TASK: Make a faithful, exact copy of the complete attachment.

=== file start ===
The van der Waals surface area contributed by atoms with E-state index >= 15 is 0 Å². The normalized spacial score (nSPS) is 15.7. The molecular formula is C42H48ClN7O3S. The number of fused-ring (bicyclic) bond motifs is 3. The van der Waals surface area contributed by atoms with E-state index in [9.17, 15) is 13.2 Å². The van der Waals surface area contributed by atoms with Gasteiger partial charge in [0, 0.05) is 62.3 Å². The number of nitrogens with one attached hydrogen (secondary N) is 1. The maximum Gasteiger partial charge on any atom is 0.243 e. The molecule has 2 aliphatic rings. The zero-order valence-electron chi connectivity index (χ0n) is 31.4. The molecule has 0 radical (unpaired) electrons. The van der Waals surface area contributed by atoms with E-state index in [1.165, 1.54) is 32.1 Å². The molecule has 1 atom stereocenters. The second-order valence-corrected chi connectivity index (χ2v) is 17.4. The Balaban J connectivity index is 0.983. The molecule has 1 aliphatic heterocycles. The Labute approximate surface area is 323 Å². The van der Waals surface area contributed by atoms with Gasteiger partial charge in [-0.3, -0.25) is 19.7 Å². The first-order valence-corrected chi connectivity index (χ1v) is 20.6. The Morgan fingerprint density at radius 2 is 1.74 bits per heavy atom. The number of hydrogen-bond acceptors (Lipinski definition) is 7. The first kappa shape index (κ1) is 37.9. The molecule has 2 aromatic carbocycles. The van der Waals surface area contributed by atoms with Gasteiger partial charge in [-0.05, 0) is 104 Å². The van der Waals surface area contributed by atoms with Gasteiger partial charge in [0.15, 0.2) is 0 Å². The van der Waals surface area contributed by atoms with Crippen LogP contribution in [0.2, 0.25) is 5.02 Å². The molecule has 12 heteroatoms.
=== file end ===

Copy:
The van der Waals surface area contributed by atoms with E-state index >= 15 is 0 Å². The normalized spacial score (nSPS) is 15.7. The molecular formula is C42H48ClN7O3S. The number of fused-ring (bicyclic) bond motifs is 3. The van der Waals surface area contributed by atoms with E-state index in [9.17, 15) is 13.2 Å². The van der Waals surface area contributed by atoms with Gasteiger partial charge in [0, 0.05) is 62.3 Å². The number of nitrogens with one attached hydrogen (secondary N) is 1. The maximum Gasteiger partial charge on any atom is 0.243 e. The molecule has 2 aliphatic rings. The zero-order valence-electron chi connectivity index (χ0n) is 31.4. The molecule has 0 radical (unpaired) electrons. The van der Waals surface area contributed by atoms with E-state index in [1.165, 1.54) is 32.1 Å². The molecule has 1 atom stereocenters. The second-order valence-corrected chi connectivity index (χ2v) is 17.4. The Balaban J connectivity index is 0.983. The molecule has 1 aliphatic heterocycles. The Labute approximate surface area is 323 Å². The van der Waals surface area contributed by atoms with Gasteiger partial charge in [-0.3, -0.25) is 19.7 Å². The first-order valence-corrected chi connectivity index (χ1v) is 20.6. The Morgan fingerprint density at radius 2 is 1.74 bits per heavy atom. The number of hydrogen-bond acceptors (Lipinski definition) is 7. The first kappa shape index (κ1) is 37.9. The molecule has 2 aromatic carbocycles. The van der Waals surface area contributed by atoms with Gasteiger partial charge in [-0.05, 0) is 104 Å². The van der Waals surface area contributed by atoms with Gasteiger partial charge in [0.15, 0.2) is 0 Å². The van der Waals surface area contributed by atoms with Crippen LogP contribution in [0.2, 0.25) is 5.02 Å². The molecule has 12 heteroatoms.